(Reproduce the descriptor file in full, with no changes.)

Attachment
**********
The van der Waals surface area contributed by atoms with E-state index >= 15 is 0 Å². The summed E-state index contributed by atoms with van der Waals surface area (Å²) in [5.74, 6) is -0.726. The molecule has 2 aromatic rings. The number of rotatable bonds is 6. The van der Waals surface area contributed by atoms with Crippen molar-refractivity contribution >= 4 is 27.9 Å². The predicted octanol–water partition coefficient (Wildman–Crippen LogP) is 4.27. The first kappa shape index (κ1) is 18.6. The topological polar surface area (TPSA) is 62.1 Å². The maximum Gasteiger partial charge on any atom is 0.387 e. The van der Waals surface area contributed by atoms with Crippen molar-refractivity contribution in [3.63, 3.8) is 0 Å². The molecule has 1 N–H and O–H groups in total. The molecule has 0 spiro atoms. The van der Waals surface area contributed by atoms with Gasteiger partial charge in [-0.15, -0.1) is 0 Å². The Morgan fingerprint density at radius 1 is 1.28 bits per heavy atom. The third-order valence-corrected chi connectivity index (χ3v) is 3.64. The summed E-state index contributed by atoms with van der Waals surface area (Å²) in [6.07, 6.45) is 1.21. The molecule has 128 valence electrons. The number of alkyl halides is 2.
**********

The van der Waals surface area contributed by atoms with E-state index >= 15 is 0 Å². The summed E-state index contributed by atoms with van der Waals surface area (Å²) in [5.74, 6) is -0.726. The molecule has 2 aromatic rings. The number of rotatable bonds is 6. The van der Waals surface area contributed by atoms with Crippen molar-refractivity contribution >= 4 is 27.9 Å². The predicted octanol–water partition coefficient (Wildman–Crippen LogP) is 4.27. The first kappa shape index (κ1) is 18.6. The topological polar surface area (TPSA) is 62.1 Å². The maximum Gasteiger partial charge on any atom is 0.387 e. The van der Waals surface area contributed by atoms with Crippen molar-refractivity contribution in [3.63, 3.8) is 0 Å². The molecule has 1 N–H and O–H groups in total. The molecule has 0 spiro atoms. The van der Waals surface area contributed by atoms with Gasteiger partial charge in [-0.15, -0.1) is 0 Å². The Morgan fingerprint density at radius 1 is 1.28 bits per heavy atom. The third-order valence-corrected chi connectivity index (χ3v) is 3.64. The summed E-state index contributed by atoms with van der Waals surface area (Å²) in [6.07, 6.45) is 1.21. The molecule has 128 valence electrons. The number of alkyl halides is 2.